The Apprentice and the 7Ps of the Marketing Mix

So the Apprentice is back on BBC TV here in the UK and amid the egos and the back stabbing there are already plenty of business lessons in evidence. There are so many fundamental mistakes that I wonder how many, if any, of the candidates have ever considered any basic business concepts.

Pale Ale

Today’s task was to design and sell a new beer. Pale Ale (Photo credit: Wikipedia)

Today’s episode showed the two teams charged with developing, marketing and selling a new flavoured beer. The team which made the most money would win. This was a great task in that it required the application of all of the 7Ps of the marketing mix:

  • Product
  • Price
  • Place
  • Promotion
  • People
  • Process
  • Physical Evidence

So let’s see what we can learn about the 7Ps from today’s episode:


One idea that Team Evolve considered was a beer for the female market. Fortunately the women in the team quickly made it known that that was a bad idea. Women do not drink beer in large enough quantities to support a beer designed for that market, those who have tried have failed.

Lesson: Our products must always be something that enough customers will want to buy often enough for us to stay in business.


Team Endeavour tried to sell their beer at a premium price at a St. Alban’s beer festival when all of their competitors were undercutting them. Whilst there was some logic to their strategy given that their bottles would potentially be collectors’ items  ultimately this decision probably cost them sales. On the other hand their starting point in trade negotiations was too low in comparison to their cost price leaving them with little scope for profit when the trade buyers negotiated hard.

Lesson: Expect trade buyers to be tough negotiators and be really aware of your cost price and margins. Start high enough to give you room for negotiation. If you are going to charge a premium price for a product make sure that prospects understand and want the added value.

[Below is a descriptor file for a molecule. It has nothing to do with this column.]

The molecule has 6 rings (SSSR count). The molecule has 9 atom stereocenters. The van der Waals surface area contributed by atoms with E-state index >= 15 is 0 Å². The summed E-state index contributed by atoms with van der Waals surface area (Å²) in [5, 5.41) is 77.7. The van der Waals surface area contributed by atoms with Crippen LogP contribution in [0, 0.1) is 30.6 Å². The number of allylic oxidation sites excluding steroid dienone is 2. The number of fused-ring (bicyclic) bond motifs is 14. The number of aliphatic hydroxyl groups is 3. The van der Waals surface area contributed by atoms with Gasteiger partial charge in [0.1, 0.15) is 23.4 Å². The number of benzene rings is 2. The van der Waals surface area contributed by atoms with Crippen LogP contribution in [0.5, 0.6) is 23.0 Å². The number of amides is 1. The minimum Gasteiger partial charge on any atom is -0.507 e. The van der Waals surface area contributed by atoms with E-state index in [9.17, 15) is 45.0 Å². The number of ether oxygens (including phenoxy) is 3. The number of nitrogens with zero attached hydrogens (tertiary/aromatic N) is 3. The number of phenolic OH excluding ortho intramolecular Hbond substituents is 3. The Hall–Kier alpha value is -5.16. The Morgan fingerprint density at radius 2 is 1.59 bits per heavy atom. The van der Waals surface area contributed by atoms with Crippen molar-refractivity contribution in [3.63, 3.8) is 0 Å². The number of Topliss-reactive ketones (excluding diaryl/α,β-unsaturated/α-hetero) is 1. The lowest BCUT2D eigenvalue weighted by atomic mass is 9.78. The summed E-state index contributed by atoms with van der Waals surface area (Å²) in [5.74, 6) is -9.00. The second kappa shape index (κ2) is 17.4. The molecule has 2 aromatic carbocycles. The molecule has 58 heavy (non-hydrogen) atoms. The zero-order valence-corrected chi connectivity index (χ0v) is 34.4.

Team Evolve lost because they didn’t sell in the right places. They relied too heavily on a pub based beer festival where their just weren’t enough customers and then moved to a wine bar on the river. Really! If people wanted to drink beer they wouldn’t be sitting in a wine bar.

Lesson: The right location is vital. You have to be selling where there are enough of your target customers with money to spend. People will not go out of their way to buy from you.


Promotion wasn’t a key test in this episode and, with professional help, both teams came up with decent branding ideas for their product. However I have to wonder about the wisdom of calling a beer ‘A Bitter this’, plays on words can backfire. Team Endeavour did recognise that punters at the beer festival might be willing to pay a premium price for a bottle of beer which would be likely to become a collectors’ item.

Lesson: Get professional help with branding. Understand your target market and promote your product to meet their needs and interests.


Both teams had dissent in their ranks. I suppose that is inevitable in a competition where there can only be one winner but internal arguments gave potential buyers a very bad impression of each team and in some cases allowed buyers to negotiate even harder.

Lesson: People buy people. Everyone in a customer facing role has to be professional and a team player. Ground rules and operating procedures must be agreed and adhered to by all team members and debates and arguments kept away from customers and prospects.


In fairness, when teams are developing product for a one off sale there really isn’t a lot of process involved. However one team did recognise that their trade customers would want pump clips to advertise the beer and provided them.

Lesson: Process is about setting up our businesses to serve our customers easily and without delay. It’s about recognising their needs and meeting them.

Physical Evidence

How can you expect to sell barrels of an unknown beer to the trade without offering the buyer the chance to taste the product? Yet this is what team Endeavour tried to do. They went on a selling mission without samples and unsurprisingly were treated with disdain.

Lesson: Buyers want proof. They buy with their senses, sight, smell, taste, touch and sound. Samples are vital. Where people can’t sample the product, for instance when buying on the Internet, then testimonials and guarantees are essential.

So there we have it, a complete lesson in the marketing mix from one episode of the Apprentice. It will be interesting to see whether the candidates will have learned these lessons as the series develops. Time will tell.


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